Invasive Species

Invasive species, or non-native plants, often lack the population controls from natural predators, competitors, and diseases that are found in their natural environment, which gives them an opportunity to outcompete native plants.  In addition, excessive plant growth, algae, and invasive aquatic plants can sometimes be a nuisance to ponds, lakes, streams, wetland areas, and storm water detention and retention facilities.  The negative effects that these invasive species present to the local environment include:

  • Reduced biodiversity
  • Altered hydrologic and/or soil conditions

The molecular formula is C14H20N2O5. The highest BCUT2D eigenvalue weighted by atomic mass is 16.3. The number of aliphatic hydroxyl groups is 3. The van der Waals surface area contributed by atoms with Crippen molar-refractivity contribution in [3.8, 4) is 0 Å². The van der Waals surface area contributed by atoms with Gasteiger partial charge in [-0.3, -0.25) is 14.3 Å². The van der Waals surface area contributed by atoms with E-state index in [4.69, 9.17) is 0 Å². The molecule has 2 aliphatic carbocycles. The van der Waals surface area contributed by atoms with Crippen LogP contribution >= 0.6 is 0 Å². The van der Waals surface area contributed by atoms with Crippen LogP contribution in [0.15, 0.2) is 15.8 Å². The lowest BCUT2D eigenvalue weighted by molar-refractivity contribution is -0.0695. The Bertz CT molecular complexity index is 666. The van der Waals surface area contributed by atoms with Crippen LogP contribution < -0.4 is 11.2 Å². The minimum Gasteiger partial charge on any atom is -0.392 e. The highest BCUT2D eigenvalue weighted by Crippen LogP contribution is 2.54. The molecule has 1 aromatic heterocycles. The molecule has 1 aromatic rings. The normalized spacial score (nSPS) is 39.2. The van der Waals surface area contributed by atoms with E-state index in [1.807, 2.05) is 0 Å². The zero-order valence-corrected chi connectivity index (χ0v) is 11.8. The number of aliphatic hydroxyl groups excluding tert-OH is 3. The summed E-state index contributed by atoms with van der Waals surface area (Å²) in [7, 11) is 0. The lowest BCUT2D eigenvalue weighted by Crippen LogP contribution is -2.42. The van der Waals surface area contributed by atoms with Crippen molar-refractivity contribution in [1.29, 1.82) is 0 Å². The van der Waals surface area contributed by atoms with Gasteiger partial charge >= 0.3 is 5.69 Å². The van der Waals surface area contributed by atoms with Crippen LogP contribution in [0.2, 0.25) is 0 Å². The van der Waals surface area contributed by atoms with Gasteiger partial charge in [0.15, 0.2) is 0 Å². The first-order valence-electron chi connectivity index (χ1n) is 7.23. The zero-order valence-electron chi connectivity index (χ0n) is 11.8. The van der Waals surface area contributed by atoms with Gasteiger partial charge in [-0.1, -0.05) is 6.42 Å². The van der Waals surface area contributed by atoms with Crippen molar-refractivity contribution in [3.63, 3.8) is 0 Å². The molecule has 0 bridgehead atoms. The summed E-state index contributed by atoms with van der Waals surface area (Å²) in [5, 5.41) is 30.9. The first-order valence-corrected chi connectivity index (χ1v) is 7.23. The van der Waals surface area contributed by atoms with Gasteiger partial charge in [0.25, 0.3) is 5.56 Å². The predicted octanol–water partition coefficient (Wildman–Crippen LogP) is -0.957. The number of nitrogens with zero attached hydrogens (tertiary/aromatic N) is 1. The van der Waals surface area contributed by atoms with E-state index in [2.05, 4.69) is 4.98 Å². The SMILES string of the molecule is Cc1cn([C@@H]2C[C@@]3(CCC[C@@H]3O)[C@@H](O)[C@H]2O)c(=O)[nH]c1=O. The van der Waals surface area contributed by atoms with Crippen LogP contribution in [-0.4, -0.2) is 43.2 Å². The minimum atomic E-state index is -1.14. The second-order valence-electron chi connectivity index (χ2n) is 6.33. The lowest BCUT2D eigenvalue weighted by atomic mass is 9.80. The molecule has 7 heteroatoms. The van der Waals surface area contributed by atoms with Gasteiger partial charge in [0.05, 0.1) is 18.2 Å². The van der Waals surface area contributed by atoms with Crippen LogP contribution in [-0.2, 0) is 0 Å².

• Altered fire intensity and frequency
  • Natural succession interference
  • Pollinator competition
  • Poisoned/repelled native insects
  • Displacement of rare plant species
  • Increased predation on nesting birds
  • Increase in plant pathogens introduced into the area
  • Replacement of complex communities with single species monoculture
  • Native species’ genetic composition dilution due to hybridization
  • Local industries and agriculture threatened
  • Human health endangered

Some of the common invasive plant species found in Michigan that require control include:

Garlic Mustard

Eurasian Watermilfoil

Common Buckthorn

Purple Loosestrife

Glossy Buckthorn

Narrow Leaf Cattail


Invasive Phragmites

North Campus Woodland Conservation Project

Aquatic and Nuisance Species Control Permits

Supplemental Information

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